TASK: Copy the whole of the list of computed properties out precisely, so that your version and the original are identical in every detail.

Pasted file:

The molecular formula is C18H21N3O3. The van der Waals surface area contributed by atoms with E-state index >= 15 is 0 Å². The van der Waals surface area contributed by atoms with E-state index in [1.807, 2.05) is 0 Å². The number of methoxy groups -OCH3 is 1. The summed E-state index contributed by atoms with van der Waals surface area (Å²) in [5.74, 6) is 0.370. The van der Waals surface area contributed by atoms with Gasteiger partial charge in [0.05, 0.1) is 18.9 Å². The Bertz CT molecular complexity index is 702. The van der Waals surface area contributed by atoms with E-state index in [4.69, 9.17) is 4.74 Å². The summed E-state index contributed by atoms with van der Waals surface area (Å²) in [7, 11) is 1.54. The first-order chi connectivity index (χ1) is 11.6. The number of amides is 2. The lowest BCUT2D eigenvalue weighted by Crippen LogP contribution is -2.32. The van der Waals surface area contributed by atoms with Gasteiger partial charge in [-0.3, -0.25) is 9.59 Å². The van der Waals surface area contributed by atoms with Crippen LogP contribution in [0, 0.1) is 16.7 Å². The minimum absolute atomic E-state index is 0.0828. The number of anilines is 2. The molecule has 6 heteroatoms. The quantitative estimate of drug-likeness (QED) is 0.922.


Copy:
The molecular formula is C18H21N3O3. The van der Waals surface area contributed by atoms with E-state index >= 15 is 0 Å². The van der Waals surface area contributed by atoms with E-state index in [1.807, 2.05) is 0 Å². The number of methoxy groups -OCH3 is 1. The summed E-state index contributed by atoms with van der Waals surface area (Å²) in [5.74, 6) is 0.370. The van der Waals surface area contributed by atoms with Gasteiger partial charge in [0.05, 0.1) is 18.9 Å². The Bertz CT molecular complexity index is 702. The van der Waals surface area contributed by atoms with E-state index in [4.69, 9.17) is 4.74 Å². The summed E-state index contributed by atoms with van der Waals surface area (Å²) in [7, 11) is 1.54. The first-order chi connectivity index (χ1) is 11.6. The number of amides is 2. The lowest BCUT2D eigenvalue weighted by Crippen LogP contribution is -2.32. The van der Waals surface area contributed by atoms with Gasteiger partial charge in [-0.3, -0.25) is 9.59 Å². The van der Waals surface area contributed by atoms with Crippen LogP contribution in [0, 0.1) is 16.7 Å². The minimum absolute atomic E-state index is 0.0828. The number of anilines is 2. The molecule has 6 heteroatoms. The quantitative estimate of drug-likeness (QED) is 0.922.